The contradictions here are very glaring, and are of the highest importance. Matthew avers that, after the two Marys arrived at the sepulchre, a lightning-faced angel descended before their eyes, accompanied by an earthquake, and rolled away the stone and sat on it outside the sepulchre. This second "great earthquake," which none of the others saw or felt or mention, leaves the armed Roman guard stretched out like dead men; the angel speaks to the scared women; neither of Matthew's two women enters the sepulchre; but the angel announces the resurrection and sends them away to tell the news. Mark's three women see that the stone is already rolled away, and they enter into the sepulchre and find one young man sitting on the right side. Luke's whole trompe of women find the stone removed, and they all enter into the sepulchre, and find two men standing by. John, who was there himself after Mary Magdalene called him, states that Mary Magdalene went alone to the sepulchre, and found the stone taken away; but no angel of Yahveh, nor one young man sitting, nor two men standing by are mentioned. Mary Magdalene calls Peter and John, and they find the sepulchre empty except for the grave-clothes. When Peter and John had found nothing and gone home, then the Magdalene looked in and saw two angels, one at each end of the place where the body had been. But none of these saw a guard of keepers scared by a great earthquake. Mark (16: 5 ) and Luke (24: 5 ) say that it was the women who were affrighted; Mark says that "they went out quickly, and fled" (16: 8 ); according to Luke, they "bowed down their faces to the earth" (24: 5 ).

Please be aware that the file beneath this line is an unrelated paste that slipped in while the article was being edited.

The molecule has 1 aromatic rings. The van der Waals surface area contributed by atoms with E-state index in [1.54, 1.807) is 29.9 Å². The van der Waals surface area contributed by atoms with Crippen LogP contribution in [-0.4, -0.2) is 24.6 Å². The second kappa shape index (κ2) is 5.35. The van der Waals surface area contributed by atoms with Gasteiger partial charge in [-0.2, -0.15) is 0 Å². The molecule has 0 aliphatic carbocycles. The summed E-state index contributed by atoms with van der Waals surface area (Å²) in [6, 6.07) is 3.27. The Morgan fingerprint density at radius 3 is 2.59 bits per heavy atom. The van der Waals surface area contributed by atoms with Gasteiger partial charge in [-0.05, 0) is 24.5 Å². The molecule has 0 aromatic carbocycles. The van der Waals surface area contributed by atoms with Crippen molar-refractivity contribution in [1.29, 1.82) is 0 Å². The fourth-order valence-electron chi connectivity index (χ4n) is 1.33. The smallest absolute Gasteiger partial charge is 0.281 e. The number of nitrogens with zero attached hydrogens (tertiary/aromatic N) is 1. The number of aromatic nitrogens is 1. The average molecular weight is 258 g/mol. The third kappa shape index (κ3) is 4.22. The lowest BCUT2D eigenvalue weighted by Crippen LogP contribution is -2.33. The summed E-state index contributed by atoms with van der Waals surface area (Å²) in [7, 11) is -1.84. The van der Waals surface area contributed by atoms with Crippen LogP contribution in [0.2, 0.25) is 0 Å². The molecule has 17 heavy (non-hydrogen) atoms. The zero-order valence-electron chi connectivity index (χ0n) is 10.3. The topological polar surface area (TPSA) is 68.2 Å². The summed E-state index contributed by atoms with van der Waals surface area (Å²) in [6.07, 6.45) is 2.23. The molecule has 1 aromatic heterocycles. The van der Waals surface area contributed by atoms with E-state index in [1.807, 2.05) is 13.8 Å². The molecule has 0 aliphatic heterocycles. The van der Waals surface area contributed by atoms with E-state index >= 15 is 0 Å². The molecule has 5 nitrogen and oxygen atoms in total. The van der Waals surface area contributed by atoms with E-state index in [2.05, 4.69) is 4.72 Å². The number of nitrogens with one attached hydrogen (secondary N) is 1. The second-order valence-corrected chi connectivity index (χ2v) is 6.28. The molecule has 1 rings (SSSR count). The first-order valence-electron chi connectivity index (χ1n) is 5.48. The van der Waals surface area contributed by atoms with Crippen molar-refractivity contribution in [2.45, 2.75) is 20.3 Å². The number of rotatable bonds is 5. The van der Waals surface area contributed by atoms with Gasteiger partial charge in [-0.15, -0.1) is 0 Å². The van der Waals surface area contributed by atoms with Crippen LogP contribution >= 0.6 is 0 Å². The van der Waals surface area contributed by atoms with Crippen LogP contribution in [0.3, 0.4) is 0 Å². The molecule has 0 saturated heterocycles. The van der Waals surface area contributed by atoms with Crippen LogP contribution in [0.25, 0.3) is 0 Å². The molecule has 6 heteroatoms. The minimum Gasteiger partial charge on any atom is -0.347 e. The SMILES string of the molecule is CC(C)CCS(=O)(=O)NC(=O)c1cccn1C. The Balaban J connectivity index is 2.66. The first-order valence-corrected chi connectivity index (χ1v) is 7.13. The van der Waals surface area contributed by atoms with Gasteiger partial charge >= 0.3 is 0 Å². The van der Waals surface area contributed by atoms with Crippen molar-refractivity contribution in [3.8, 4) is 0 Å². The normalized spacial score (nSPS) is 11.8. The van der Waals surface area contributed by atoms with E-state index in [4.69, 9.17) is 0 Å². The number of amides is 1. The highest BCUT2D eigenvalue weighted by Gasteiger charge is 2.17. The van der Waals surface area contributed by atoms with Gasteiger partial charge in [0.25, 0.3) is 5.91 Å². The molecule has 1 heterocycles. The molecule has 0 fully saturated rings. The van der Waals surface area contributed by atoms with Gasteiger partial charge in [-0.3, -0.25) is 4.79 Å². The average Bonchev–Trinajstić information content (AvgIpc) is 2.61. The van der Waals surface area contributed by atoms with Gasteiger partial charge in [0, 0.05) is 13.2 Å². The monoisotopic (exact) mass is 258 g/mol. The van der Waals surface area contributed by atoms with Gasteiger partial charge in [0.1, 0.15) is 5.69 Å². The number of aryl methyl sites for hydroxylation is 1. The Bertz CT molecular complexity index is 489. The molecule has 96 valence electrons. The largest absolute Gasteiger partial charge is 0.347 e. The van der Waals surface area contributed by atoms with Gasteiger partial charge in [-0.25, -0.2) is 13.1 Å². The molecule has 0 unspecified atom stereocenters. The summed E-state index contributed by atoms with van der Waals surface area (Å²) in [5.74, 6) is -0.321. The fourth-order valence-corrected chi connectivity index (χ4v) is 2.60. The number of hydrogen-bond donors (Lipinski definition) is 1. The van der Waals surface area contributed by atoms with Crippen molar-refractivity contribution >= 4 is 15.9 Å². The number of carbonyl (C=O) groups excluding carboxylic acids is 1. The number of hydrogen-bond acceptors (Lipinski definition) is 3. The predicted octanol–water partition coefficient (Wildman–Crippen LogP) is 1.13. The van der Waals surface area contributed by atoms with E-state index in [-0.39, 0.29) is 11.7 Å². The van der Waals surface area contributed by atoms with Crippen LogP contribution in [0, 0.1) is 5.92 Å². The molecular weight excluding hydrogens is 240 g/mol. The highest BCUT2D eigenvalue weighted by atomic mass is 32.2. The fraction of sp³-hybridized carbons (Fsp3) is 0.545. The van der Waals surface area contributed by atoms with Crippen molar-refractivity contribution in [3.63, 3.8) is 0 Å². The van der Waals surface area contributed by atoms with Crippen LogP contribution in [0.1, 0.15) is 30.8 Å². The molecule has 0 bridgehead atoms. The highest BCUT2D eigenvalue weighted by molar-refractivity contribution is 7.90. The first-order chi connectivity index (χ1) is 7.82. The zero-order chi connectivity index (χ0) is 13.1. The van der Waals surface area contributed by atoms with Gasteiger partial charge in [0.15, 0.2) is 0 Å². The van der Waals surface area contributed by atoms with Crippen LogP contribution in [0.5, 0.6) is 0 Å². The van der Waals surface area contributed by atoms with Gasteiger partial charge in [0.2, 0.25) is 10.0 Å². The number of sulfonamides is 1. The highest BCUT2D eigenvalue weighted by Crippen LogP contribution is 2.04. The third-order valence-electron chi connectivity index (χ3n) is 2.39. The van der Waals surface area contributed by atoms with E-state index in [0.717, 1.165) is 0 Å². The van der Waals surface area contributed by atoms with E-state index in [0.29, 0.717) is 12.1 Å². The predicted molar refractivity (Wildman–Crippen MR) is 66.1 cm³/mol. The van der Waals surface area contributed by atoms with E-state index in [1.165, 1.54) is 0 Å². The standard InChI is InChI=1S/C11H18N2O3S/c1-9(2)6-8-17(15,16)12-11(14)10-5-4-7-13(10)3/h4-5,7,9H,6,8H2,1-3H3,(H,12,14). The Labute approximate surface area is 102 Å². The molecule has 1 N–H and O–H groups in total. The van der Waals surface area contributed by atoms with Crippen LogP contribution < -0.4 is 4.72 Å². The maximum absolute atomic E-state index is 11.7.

One of the most remarkable misstatements is that of John (2: 9 ): "For as yet they knew not the scripture, that he must rise again from the dead." This denies the most insistent teaching of Jesus throughout his career of preaching, and contradicts numerous explicit declarations of his coming resurrection made to these same disciples. "And Jesus going up to Jerusalem took the twelve disciples apart in the way, and said unto them, Behold, we go up to Jerusalem; and the Son of man shall be betrayed unto the chief priests and unto the scribes, and they shall condemn him to death, And shall deliver him to the Gentiles to mock, and to scourge, and to crucify him: and the third day he shall rise again" (Matt. 2: 17-19; cf. Mark 8: 31; 9: 31; 10: 34; Luke 18: 31-33; 24: 46 ). Moreover, John's statement is a gross anachronism; there could not have been any scripture about the resurrection; there was only the oral teaching of Jesus within the few months of his nomadic association with his disciples. The reference to "scripture" betrays the fact that the Gospel According to John was written many years later by some forger who probably had Mark's book of Christ- tales before him.